Procurement leader blasts mandatory debarment proposal

The senior administration official says agencies should consider each case on its own merit.

Dan Gordon, the top federal procurement policy official, today warned a commission looking at contracting in war zones against making one-size-fits-all recommendations to toughen punishments on contractors.

Testifying before the Commission on Wartime Contracting in Iraq and Afghanistan, Gordon, administrator of the Office of Federal Procurement Policy, said contractors are working in different circumstances than their stateside counterparts doing more prosaic work,  and those conditions should play a part in how the government deals with problems.

He is concerned about the commission’s recommendation to require agencies to suspend or debar companies accused of wrongdoing. In its latest report released Feb. 24, the commission proposed making suspensions mandatory for a predetermined amount of time against companies because of contract-related indictments. The recommendation would remove the discretion of the suspension and debarment official, according to the report.


Related story:

Contracting panel urges suspensions, debarments for misbehaving contractors


The commission delved into the penalties agencies should use against a contractor's misconduct. It concluded the government often chooses to issue administrative agreements. (Read story) Officials have told the commission procedures are too complex. They instead turn to these agreements, which aren’t as effective as tough suspensions or three-year debarments, according to the report.

Gordon said officials could consider a streamlined process for the suspending and debarring decision process and flexibilities in certain places. He also said it may be best to limit a suspension or debarment to a certain region.

Gordon said that ties back to managing contracts and overseeing a contractor.

“For too long, we have focused so much on contract awards that we have neglected what must come before and after contract awards — sound acquisition planning and consistent contract management,” Gordon said.

About the Author

Matthew Weigelt is a freelance journalist who writes about acquisition and procurement.

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Reader comments

Tue, Mar 1, 2011 Robert Huntsville,AL

While Mr. Gordon does do a good job of pleading his case, I think that the jest of the argument is lost based on the severity of the penalty. If you understand what the panel is saying; the penalty would be accessed against companies that have received contract-related indictments. In our country this usually means that “an official statement accusing someone of crime. From a legal standpoint; “an official statement accusing someone of committing a serious crime, or the document with which this is done.” This is normally convened by a formal law or legal tribunal and only after all the facts are reviewed is the decision made whether or not and indictment should be handed down. In the case defended by Mr. Gordon it would appear that he is arguing leniency based on demographics. If there are extenuating circumstances as to why a certain practice or procedure may have been circumvented, swayed or omitted while in the act of performing in a contract, then that information would be disclosed during the indictment procedure. But is the act of outright violating contract procedure and policy for the sake of increasing profitability, (which is in mast situations is the case), then the contractor should suffer the fullness of the penalty prescribed by the law. Still valid today, even in contracting, are the words spoken by Dr. King about fairness, truth and justice: “an injustice anywhere is an injustice everywhere”.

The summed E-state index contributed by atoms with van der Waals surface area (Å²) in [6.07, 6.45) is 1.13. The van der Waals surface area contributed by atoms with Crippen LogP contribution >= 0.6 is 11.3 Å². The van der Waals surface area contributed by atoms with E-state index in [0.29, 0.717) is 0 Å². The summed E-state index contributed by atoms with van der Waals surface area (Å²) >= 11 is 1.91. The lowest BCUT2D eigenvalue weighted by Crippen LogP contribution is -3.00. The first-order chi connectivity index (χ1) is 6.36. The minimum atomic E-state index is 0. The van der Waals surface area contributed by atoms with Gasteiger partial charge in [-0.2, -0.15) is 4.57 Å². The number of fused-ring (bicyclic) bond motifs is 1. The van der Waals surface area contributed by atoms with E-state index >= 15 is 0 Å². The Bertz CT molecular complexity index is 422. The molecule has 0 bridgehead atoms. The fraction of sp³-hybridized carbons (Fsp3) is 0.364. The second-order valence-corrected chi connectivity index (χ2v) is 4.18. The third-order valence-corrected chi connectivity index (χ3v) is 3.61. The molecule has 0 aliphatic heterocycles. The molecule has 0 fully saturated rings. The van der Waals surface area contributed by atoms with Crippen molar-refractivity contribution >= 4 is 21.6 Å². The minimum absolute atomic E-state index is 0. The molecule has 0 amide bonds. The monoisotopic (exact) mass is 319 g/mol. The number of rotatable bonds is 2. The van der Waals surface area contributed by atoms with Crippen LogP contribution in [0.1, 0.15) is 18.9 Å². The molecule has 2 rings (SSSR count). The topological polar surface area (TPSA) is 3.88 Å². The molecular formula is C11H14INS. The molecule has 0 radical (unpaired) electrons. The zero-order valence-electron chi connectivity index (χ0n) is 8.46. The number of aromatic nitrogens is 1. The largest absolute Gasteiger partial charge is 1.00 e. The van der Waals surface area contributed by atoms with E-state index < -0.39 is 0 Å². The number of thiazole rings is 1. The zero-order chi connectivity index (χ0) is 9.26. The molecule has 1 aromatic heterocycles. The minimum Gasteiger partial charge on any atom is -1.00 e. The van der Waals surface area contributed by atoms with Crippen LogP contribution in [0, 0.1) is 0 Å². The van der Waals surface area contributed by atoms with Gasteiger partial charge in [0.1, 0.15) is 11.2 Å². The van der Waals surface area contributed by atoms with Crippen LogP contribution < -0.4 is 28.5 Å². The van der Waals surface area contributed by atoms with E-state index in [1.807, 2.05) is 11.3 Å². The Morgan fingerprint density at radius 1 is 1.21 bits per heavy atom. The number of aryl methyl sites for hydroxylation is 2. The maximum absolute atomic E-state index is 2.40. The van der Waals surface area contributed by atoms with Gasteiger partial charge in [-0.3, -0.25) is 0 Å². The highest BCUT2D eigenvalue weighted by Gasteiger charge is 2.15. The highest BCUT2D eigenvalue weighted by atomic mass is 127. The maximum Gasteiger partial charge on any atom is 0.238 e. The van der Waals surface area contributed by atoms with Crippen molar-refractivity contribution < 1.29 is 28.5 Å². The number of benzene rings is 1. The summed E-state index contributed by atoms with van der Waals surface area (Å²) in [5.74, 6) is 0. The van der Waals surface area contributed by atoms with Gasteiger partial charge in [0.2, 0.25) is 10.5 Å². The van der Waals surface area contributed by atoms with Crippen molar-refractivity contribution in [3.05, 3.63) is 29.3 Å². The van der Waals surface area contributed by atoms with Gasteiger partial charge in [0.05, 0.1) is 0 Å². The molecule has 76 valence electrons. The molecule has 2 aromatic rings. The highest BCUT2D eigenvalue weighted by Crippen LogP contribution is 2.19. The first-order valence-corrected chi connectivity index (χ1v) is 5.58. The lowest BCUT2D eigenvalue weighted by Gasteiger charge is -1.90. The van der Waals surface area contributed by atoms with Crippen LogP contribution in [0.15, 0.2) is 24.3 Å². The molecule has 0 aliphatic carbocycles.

Tue, Mar 1, 2011

Heaven forbid that contract management, fines, suspensions, etc. get in the way of wartime profiteering. I have seen hundreds of contracts 'mismanaged' with penalty clauses ignored in interest of 'expediency.' The system is defective because no one enforces the rules or the contract terms as they are. Changing the rules won't help. The abuse of the system turns my stomach.

Tue, Mar 1, 2011

Dan Gordon, as usual, could not be more correct. The blood lust to hang each and every contractor on a meat hook has to stop if we're going to have a functioning government. Gordon is correct, also, that it takes two to tango. I.e. the failures of government to properly plan and manage their own contracts should not merely be passed off as contractor misconduct. The govermment has some responsibility to be compliant as well.

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